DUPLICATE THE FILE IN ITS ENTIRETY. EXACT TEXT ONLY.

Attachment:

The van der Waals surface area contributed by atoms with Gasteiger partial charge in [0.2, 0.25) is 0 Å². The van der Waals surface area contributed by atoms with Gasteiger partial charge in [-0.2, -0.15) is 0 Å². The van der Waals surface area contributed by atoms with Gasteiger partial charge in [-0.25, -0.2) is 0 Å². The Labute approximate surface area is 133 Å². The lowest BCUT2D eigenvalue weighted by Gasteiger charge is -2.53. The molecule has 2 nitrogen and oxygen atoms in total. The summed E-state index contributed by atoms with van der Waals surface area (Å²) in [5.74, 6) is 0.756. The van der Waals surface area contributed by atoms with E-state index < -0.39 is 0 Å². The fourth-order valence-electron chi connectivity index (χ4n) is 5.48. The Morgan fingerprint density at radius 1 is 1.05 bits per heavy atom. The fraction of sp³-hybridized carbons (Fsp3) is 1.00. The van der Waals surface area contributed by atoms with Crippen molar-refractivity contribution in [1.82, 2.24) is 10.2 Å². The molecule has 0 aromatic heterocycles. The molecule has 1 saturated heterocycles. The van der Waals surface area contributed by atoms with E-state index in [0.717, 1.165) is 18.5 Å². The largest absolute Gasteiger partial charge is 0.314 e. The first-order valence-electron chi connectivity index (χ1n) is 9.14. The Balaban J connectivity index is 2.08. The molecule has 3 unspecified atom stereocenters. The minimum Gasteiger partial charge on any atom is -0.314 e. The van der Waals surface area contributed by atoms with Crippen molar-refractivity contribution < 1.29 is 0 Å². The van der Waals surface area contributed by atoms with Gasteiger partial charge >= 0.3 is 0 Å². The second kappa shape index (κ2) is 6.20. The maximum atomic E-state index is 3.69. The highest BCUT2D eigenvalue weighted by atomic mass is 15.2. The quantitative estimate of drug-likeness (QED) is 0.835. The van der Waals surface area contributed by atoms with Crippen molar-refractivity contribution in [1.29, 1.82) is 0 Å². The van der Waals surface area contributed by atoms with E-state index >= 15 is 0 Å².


The van der Waals surface area contributed by atoms with Gasteiger partial charge in [0.2, 0.25) is 0 Å². The van der Waals surface area contributed by atoms with Gasteiger partial charge in [-0.2, -0.15) is 0 Å². The van der Waals surface area contributed by atoms with Gasteiger partial charge in [-0.25, -0.2) is 0 Å². The Labute approximate surface area is 133 Å². The lowest BCUT2D eigenvalue weighted by Gasteiger charge is -2.53. The molecule has 2 nitrogen and oxygen atoms in total. The summed E-state index contributed by atoms with van der Waals surface area (Å²) in [5.74, 6) is 0.756. The van der Waals surface area contributed by atoms with E-state index < -0.39 is 0 Å². The fourth-order valence-electron chi connectivity index (χ4n) is 5.48. The Morgan fingerprint density at radius 1 is 1.05 bits per heavy atom. The fraction of sp³-hybridized carbons (Fsp3) is 1.00. The van der Waals surface area contributed by atoms with Crippen molar-refractivity contribution in [1.82, 2.24) is 10.2 Å². The molecule has 0 aromatic heterocycles. The molecule has 1 saturated heterocycles. The van der Waals surface area contributed by atoms with E-state index in [0.717, 1.165) is 18.5 Å². The largest absolute Gasteiger partial charge is 0.314 e. The first-order valence-electron chi connectivity index (χ1n) is 9.14. The Balaban J connectivity index is 2.08. The molecule has 3 unspecified atom stereocenters. The minimum Gasteiger partial charge on any atom is -0.314 e. The van der Waals surface area contributed by atoms with Crippen molar-refractivity contribution < 1.29 is 0 Å². The van der Waals surface area contributed by atoms with Gasteiger partial charge >= 0.3 is 0 Å². The second kappa shape index (κ2) is 6.20. The maximum atomic E-state index is 3.69. The highest BCUT2D eigenvalue weighted by atomic mass is 15.2. The quantitative estimate of drug-likeness (QED) is 0.835. The van der Waals surface area contributed by atoms with Crippen molar-refractivity contribution in [1.29, 1.82) is 0 Å². The van der Waals surface area contributed by atoms with E-state index >= 15 is 0 Å².